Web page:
Human Rights Reimagined
For the first time since 2001, a majority of the world’s population lives under non-democratic, rights-violating governments. The UN High Commissioner for Human Rights plays a crucial role in times like these, and the next one should be a young, Black, gay wheelchair user.
NEW YORK – When the United Nations was built from the rubble of World War II, it would have been inconceivable for someone like me – a young, Black, gay wheelchair user – to be considered for a top job in the organization. So, it is a stunning testament to the distance humanity has come since 1945 that I will be among the candidates the UN will consider to succeed Michelle Bachelet when she leaves her post next month as the UN High Commissioner for Human Rights.
If selected, I would be the highest-ranking international civil servant with a disability since the UN was founded. This would be a historic victory for the 1.3 billion disabled people who, according to the UN, comprise the world’s largest minority group.
The UN Convention on the Rights of Persons with Disabilities, signed in 2007, has helped to advance inclusion across the board. But to see someone in a wheelchair in a position of power is still highly unusual. In many parts of the world today, the face of ostracization is still that of a brown-skinned disabled kid.
I could easily have been that kid. But you could say my experience as a human-rights advocate began at the age of six, when – with tears streaming down my face – I told my mother, “I want to go to school.”
Life for a kid in a wheelchair in Namibia, where I spent the first nine years of my life, is often extremely limited – as it is in much of the developing world. According to the UN, 90-98% of kids with disabilities in the Global South do not have the opportunity to go to school at all.
At the time, indeed, I was beating the odds just to be alive. As a two-year-old, I was diagnosed with spinal muscular atrophy, a deadly degenerative disease that attacks the nervous system. Doctors told my mother I would most likely not live to see my fifth birthday. I am now 31.
WINTER SALE: Save 40% on all new Digital or Digital Plus subscriptions
Subscribe now to gain greater access to Project Syndicate – including every commentary and our entire On Point suite of subscriber-exclusive content – starting at just $49.99.
My mother, who wiped the tears from my eyes, was determined. She found a school willing to take me. On my first day, I was placed at the very back of the classroom. It was clear little was expected of me. I stunned the teacher by writing my own name – something most of the other kids could not do. A smile spread across her face. She saw that I could learn just like, or maybe sometimes faster, than the others.
That experience taught me to reach high, no matter the obstacles in my path. My candidacy to succeed Bachelet seeks to push the boundaries of possibility, not just for people with disabilities but for anyone who has ever felt devalued, underestimated, and marginalized.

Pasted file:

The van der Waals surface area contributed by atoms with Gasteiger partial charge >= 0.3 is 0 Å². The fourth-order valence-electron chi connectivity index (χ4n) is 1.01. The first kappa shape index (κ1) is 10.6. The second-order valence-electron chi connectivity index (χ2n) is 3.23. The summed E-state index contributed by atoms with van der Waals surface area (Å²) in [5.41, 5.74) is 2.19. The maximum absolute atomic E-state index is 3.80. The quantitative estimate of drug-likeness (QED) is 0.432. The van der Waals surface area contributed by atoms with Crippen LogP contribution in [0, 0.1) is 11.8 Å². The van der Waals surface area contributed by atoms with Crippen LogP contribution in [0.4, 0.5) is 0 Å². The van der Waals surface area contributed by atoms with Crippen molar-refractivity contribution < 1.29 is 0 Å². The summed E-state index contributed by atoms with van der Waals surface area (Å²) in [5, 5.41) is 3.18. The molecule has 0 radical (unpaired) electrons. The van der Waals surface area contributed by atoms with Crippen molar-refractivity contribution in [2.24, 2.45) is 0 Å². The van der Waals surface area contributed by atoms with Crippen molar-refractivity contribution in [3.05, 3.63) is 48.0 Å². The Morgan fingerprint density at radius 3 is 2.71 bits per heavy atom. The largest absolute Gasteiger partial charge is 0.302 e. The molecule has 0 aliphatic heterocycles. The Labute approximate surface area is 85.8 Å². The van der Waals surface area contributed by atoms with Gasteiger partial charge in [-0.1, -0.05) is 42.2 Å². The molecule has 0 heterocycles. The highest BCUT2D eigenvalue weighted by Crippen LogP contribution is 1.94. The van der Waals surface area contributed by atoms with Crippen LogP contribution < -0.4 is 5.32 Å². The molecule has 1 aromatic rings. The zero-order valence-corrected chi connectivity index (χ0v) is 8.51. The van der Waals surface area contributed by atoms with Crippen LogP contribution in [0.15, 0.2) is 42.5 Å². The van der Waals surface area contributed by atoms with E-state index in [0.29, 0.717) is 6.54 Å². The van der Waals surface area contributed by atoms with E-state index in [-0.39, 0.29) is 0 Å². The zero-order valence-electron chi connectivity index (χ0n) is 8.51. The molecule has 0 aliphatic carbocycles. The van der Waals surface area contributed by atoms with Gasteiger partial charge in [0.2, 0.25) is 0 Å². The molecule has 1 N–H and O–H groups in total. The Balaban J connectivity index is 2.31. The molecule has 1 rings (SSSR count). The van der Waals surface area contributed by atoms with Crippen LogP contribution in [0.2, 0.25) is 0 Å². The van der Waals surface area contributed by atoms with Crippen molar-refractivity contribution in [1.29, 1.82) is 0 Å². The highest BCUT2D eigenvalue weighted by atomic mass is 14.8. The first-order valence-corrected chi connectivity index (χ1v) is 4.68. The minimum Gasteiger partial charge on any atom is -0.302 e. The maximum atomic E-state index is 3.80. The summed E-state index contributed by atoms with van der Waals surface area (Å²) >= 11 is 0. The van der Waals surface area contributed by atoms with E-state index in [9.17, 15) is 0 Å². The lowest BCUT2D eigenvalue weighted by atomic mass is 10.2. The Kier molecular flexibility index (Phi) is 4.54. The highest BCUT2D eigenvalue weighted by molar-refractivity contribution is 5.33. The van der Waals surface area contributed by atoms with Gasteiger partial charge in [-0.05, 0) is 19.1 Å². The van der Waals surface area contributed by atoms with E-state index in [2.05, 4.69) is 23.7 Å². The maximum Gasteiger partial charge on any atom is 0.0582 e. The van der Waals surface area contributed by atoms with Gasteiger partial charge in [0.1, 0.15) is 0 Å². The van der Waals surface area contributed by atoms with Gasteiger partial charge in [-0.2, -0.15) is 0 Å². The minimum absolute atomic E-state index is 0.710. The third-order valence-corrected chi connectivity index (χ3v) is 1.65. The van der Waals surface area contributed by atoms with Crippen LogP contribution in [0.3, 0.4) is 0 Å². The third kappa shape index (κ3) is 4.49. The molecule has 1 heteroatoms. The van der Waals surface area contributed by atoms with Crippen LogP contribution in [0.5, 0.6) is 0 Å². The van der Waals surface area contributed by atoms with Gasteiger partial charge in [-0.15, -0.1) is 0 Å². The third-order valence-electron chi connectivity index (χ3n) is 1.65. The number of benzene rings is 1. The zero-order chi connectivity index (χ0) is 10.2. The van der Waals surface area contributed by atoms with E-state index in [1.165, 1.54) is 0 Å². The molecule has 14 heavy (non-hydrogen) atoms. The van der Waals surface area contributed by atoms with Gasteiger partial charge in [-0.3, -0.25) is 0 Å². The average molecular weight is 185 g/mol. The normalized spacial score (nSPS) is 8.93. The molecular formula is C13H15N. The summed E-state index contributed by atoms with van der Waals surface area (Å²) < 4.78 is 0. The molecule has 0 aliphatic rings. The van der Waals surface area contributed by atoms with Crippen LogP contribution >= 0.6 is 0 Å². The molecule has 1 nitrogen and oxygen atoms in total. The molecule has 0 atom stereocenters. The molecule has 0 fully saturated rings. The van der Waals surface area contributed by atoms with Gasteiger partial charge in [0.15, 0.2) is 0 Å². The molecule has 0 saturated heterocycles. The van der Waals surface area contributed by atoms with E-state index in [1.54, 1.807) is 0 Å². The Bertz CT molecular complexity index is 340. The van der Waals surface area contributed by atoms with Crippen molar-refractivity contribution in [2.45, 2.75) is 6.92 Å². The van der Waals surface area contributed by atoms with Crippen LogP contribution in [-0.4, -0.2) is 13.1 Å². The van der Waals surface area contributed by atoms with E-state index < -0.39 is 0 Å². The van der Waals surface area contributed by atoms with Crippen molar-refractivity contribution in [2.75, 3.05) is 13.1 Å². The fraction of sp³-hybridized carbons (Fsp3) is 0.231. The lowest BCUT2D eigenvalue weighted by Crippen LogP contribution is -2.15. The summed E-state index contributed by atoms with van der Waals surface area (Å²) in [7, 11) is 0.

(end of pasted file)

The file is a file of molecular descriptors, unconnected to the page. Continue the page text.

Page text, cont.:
If selected, I would be the youngest leader at the main leadership level. The UN often emphasizes the importance of engaging young people, given our stake in the future. And yet we are an unrepresented demographic at the institution. Selecting a young leader for this position would give fresh impetus and authority to the work of the UN High Commissioner.
Attainment of human rights for all very often feels like an impossible pursuit, especially now, when everything feels impossible. But, as Nelson Mandela pointed out, it always seems impossible until it is done.
I had to remind myself of these words some time back, when I was still at Amnesty International and had the impossible mandate of bringing together two groups known to be distrustful of each other: business leaders and human-rights defenders. I persuaded them to listen to each other as part of a campaign to hold extractive industries to account for human-rights violations in Africa.
At a time when the world is increasingly fractured and it feels as though we have simply stopped listening to one another, I think the office of UN High Commissioner for Human Rights is uniquely qualified to address the most pressing challenges of our day. For the first time since 2001, a majority of the world’s population lives under non-democratic, rights-violating governments. We face heightened nationalism, an emerging economic crisis, and a global pandemic – a health crisis that too many governments have met by claiming emergency powers and adopting restrictions that often violate rights. And of course, the conflicts in Ukraine, the Sahel, Myanmar, and a host of other places create their own significant rights concerns.
The UN High Commissioner plays a crucial role in times like these, serving as a beacon for the principles of human rights and championing those who bravely speak out when they see violations around the world. As UN Secretary-General António Guterres has said, human rights underpin “the entire UN system. [They] are essential to addressing the broad causes and impacts of all complex crises, and to building sustainable, safe, and peaceful societies.”
Should the Secretary-General select me for this role, my job will be to identify and expose rights violations tirelessly, no matter what powerful interests stand in the way, and to engage with civil-society advocates to make the UN’s work more participatory and more relevant to driving change.
I am, admittedly, an outside-the-box candidate for this post – an impossible choice, some might say. But I believe, in these times especially, that fresh thinking, new energy, and an ability to see how to overcome seemingly impossible barriers is exactly what the world needs.